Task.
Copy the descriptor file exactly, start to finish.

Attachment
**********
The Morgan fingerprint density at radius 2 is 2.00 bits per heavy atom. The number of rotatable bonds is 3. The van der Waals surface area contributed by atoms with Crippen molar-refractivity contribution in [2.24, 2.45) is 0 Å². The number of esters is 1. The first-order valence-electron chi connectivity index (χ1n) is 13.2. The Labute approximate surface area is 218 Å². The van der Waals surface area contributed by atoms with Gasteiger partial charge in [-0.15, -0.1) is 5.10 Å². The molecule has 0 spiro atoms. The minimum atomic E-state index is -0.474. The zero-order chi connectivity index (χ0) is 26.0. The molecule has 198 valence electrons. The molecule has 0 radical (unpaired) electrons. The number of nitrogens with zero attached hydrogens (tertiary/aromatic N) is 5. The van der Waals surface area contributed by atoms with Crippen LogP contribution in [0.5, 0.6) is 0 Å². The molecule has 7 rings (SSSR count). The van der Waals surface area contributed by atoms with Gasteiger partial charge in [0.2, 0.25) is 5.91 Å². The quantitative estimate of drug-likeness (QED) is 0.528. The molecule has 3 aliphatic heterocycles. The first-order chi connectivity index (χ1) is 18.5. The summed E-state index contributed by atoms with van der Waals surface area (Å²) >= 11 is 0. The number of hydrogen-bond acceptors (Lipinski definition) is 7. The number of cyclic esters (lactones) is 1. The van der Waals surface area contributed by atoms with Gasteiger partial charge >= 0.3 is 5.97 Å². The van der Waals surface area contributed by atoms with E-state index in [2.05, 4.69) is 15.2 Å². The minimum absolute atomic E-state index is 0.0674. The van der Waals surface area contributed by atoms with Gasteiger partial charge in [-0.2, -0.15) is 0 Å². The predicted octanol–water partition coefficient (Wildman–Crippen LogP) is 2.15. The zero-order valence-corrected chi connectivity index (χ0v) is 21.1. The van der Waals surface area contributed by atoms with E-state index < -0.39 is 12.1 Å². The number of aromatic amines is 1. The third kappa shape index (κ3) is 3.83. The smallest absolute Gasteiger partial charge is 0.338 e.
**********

The Morgan fingerprint density at radius 2 is 2.00 bits per heavy atom. The number of rotatable bonds is 3. The van der Waals surface area contributed by atoms with Crippen molar-refractivity contribution in [2.24, 2.45) is 0 Å². The number of esters is 1. The first-order valence-electron chi connectivity index (χ1n) is 13.2. The Labute approximate surface area is 218 Å². The van der Waals surface area contributed by atoms with Gasteiger partial charge in [-0.15, -0.1) is 5.10 Å². The molecule has 0 spiro atoms. The minimum atomic E-state index is -0.474. The zero-order chi connectivity index (χ0) is 26.0. The molecule has 198 valence electrons. The molecule has 0 radical (unpaired) electrons. The number of nitrogens with zero attached hydrogens (tertiary/aromatic N) is 5. The van der Waals surface area contributed by atoms with Crippen LogP contribution in [0.5, 0.6) is 0 Å². The molecule has 7 rings (SSSR count). The van der Waals surface area contributed by atoms with Gasteiger partial charge in [0.2, 0.25) is 5.91 Å². The quantitative estimate of drug-likeness (QED) is 0.528. The molecule has 3 aliphatic heterocycles. The first-order chi connectivity index (χ1) is 18.5. The summed E-state index contributed by atoms with van der Waals surface area (Å²) >= 11 is 0. The number of hydrogen-bond acceptors (Lipinski definition) is 7. The number of cyclic esters (lactones) is 1. The van der Waals surface area contributed by atoms with Gasteiger partial charge >= 0.3 is 5.97 Å². The van der Waals surface area contributed by atoms with E-state index in [2.05, 4.69) is 15.2 Å². The minimum absolute atomic E-state index is 0.0674. The van der Waals surface area contributed by atoms with Gasteiger partial charge in [-0.2, -0.15) is 0 Å². The predicted octanol–water partition coefficient (Wildman–Crippen LogP) is 2.15. The zero-order valence-corrected chi connectivity index (χ0v) is 21.1. The van der Waals surface area contributed by atoms with E-state index < -0.39 is 12.1 Å². The number of aromatic amines is 1. The third kappa shape index (κ3) is 3.83. The smallest absolute Gasteiger partial charge is 0.338 e.